The recommended practice after entering the Nether is to immediately build a bunker around your portal and protect it. Dungeon Masters will plague you mercilessly until you are fortified with walls. If you are slain in the Nether and have not used a Bed, you’ll respawn in the City of Fire instead of on the surface. There is a Full Spectrum Teleport in the City of Fire that you can use to get back to the surface.

You cannot build a Flameportal out of Dead Obsidian.

The flames that appear on top of a Flameportal are part of the portal, and removing them will deactivate your portal. It is possible to build a Flameportal that does not spawn flames on the obsidian surface by covering the top of the obsidian with another material prior to activating the portal. After the portal is activated you can freely remove the covering material.

Diamond Teleports

This is the most complex type of teleport you can build. Here is a visual introduction to the construction of this machine.

Please pay attention to the following WARNING before building one of these devices! Whenever someone transports from another location onto one of these teleports, the machine destroys anything in the 3x3x3 area directly above it, including locked chests and irrespective of protection! Sometimes destroyed materials turn into fire; you can use any material you don’t care about to test and find the precise region that is affected. This goes for players, too. Anyone unlucky enough to be standing on (or next to) a teleport when someone else transports in will be slain! Player’s bones are the only thing that will not be destroyed.

When using a chain of teleports with a buddy, the recommended practice is to communicate your status to your friend before and after using the teleport. Some people have adopted the system of saying ‘Clear!’ in chat to indicate to someone else that it is safe for them to use a teleport, and ‘Clear?’ to ask if someone else is away from danger. A good rule of thumb is to step away from the teleport immediately after using it. You are safe as long as you are not standing on the 3x3 teleport pad.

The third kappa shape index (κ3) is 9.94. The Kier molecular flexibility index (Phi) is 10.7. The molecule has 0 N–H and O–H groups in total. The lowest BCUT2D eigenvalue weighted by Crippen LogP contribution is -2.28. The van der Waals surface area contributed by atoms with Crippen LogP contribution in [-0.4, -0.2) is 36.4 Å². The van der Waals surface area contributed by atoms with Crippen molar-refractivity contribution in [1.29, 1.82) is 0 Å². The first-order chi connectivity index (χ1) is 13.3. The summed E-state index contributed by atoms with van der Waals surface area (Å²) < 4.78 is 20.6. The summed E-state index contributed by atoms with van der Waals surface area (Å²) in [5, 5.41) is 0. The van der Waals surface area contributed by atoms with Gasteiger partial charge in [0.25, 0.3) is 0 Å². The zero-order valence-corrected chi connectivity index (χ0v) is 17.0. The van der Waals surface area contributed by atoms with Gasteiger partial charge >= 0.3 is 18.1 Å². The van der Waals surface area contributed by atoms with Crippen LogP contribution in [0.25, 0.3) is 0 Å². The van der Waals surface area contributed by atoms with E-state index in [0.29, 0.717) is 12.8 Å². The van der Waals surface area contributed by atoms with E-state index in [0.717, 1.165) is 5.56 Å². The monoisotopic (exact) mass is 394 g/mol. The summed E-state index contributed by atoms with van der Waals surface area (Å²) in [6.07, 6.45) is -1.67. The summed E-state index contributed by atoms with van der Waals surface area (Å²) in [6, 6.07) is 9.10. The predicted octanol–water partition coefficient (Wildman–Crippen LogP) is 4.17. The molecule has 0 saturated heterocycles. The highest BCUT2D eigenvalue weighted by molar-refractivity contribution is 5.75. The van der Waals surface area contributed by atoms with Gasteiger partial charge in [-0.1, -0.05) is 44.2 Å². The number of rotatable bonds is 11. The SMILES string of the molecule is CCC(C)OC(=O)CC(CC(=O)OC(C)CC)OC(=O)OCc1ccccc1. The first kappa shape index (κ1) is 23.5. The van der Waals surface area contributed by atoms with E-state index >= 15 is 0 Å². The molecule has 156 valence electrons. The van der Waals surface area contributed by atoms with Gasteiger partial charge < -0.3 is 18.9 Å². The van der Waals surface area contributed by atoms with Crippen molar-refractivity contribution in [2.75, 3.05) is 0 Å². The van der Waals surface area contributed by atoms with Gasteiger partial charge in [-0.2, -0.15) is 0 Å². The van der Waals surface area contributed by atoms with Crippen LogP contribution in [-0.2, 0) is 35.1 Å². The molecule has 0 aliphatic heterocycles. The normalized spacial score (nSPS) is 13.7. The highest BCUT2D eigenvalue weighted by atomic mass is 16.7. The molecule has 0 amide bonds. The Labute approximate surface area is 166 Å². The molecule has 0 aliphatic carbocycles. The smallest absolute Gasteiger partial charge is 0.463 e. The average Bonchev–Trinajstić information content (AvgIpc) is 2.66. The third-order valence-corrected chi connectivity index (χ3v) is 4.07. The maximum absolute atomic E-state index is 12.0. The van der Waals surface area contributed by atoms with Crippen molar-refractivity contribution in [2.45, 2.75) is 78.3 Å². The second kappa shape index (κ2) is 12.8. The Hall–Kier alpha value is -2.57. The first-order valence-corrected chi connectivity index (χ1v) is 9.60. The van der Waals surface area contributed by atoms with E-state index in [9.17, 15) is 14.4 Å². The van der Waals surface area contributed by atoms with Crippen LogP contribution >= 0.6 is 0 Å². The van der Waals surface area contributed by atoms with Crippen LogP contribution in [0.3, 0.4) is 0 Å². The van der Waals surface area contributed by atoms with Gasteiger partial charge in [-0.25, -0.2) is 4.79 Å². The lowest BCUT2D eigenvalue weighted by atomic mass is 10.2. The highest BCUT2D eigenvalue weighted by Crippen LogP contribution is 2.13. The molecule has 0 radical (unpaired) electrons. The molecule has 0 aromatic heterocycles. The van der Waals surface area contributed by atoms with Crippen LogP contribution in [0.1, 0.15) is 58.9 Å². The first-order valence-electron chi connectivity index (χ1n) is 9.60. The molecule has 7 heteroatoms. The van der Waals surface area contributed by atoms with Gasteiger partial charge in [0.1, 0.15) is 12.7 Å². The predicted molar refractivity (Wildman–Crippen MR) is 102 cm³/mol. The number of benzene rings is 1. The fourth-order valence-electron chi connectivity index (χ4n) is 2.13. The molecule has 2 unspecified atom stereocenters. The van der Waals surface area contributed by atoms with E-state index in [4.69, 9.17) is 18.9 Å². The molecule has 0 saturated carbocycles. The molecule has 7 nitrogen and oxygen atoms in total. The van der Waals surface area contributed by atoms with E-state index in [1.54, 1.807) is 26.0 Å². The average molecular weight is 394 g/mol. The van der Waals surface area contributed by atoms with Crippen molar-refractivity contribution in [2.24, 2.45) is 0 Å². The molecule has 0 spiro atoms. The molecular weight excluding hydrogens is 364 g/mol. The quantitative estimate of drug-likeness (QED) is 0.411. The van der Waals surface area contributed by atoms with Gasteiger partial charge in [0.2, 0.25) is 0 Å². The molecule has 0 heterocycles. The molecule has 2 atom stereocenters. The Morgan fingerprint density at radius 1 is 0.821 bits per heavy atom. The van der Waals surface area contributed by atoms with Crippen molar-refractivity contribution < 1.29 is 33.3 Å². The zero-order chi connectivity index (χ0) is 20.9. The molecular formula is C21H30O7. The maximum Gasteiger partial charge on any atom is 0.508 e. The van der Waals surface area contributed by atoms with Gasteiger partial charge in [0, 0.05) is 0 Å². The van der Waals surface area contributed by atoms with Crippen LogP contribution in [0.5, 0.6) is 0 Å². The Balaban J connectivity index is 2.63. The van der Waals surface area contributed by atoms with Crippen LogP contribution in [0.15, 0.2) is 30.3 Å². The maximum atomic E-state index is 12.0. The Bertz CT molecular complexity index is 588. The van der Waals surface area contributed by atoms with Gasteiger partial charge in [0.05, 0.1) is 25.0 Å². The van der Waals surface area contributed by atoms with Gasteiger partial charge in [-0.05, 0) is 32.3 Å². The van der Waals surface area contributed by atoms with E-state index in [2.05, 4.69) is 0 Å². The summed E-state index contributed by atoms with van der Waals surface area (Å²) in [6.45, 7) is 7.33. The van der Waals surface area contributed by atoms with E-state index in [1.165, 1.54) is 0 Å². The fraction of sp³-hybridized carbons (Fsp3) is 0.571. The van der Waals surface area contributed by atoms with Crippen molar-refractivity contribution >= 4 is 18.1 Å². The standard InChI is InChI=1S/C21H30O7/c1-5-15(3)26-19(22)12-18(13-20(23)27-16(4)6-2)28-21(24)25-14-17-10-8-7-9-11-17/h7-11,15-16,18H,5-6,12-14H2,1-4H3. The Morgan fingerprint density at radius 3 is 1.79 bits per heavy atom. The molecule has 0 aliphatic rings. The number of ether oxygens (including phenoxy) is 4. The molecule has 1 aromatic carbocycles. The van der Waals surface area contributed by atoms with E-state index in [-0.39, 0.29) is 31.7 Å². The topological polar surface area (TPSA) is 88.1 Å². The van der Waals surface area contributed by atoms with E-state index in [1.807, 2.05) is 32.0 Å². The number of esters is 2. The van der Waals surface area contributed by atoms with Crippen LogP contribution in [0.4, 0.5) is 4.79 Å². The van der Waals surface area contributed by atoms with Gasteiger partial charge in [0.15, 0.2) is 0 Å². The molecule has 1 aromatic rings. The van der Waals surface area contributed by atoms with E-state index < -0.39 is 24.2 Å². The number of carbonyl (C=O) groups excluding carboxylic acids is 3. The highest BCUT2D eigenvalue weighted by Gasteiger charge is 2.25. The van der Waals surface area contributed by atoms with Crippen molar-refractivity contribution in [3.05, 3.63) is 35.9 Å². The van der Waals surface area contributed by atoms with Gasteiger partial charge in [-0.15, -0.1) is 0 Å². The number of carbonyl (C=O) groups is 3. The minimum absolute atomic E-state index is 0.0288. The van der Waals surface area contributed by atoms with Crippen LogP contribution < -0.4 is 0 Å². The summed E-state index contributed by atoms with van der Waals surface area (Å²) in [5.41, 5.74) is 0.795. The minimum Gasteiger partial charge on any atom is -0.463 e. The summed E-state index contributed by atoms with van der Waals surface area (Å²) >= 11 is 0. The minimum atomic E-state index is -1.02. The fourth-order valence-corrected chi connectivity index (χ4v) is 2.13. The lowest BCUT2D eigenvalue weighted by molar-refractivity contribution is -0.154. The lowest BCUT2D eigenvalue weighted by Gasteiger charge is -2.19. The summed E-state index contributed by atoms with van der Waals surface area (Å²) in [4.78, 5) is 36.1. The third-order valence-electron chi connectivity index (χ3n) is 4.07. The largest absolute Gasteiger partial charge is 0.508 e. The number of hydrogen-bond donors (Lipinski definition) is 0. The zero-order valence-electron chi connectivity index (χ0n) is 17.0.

You’ll need at least 9 Diamond Blocks to start with. Begin by placing 8 in a square ring.
Don’t forget to protect the area!
The 9th Diamond Block must be placed last, in the center. The hole should be empty, first; here there is some snow in the way.
If you placed the Diamond Blocks in the right order, the center block will transform into a teleport machine.
This shows a completed Diamond Block Teleport. On the snowy surface it has a range of ~3,000 meters.
Note that with most configurations, range is reduced the farther underground the teleport is.
To configure your teleport with something other than Diamond Blocks, you’ll need to first dig the diamonds. Be careful not to dig the teleport itself.
If you do dig the teleport machine it will self-destruct. You will get 8 diamonds back, 1 diamond short of a block.
Next, place your desired configuring blocks around the teleport.
Most metal blocks work (gold, iron, mithril, etc.). You can generally mix and match metals in order to adjust your teleport to a desired range.
Rainbows give the most range, but are not metalic and cannot be mixed with metal blocks.
A completed Full Spectrum Teleport. It has a range of 7,770 meters, even in the Nether.
Unlike every other teleport configuration, it does not require Mossy Cobble or Lilypads to use.
It drains zero-point energy from its environment.
This teleport is configured with gold and copper blocks. Its range on the surface is around 600 meters.
This is the teleport interface formspec as of November 7, 2017. It has undergone a few revisions in the past.
The 8 inventory slots at the bottom are the player’s hotbar.
The single inventory slot in the top-left is the fuel slot. You put Mossy Cobble or Lilypads here.

Obsidian Gate

A device similar to the Cursed World Gates on the just test server. There are important differences however. Every gate has an owner to which it is bound the first time someone uses a gate. If the wrong person uses a gate, the person will be transported and the gate will be griefed with fire or lava (it will not, however, be destroyed). The proper owner of a gate can take others through with him or her; to transport others they must stand close to the person who activates the gate.

You can prevent others from using (and thereby griefing) your gates by placing an obstruction (like a torch) inside the gateway. This prevents the gate from being activated. Obviously your gate must be protected, otherwise the person trying to use your gate can simply remove the obstruction.

Note that underground gasses count as an obstruction.

The best use of these gates is for mining and underground exploration. A gate will transport its user to a random location that is no farther than 5,000 meters from the user’s original position and no closer than 500 meters. You can chain multiple gates together and thus travel great distances, but never in a controled direction.

A hidden gateway built into a rockface.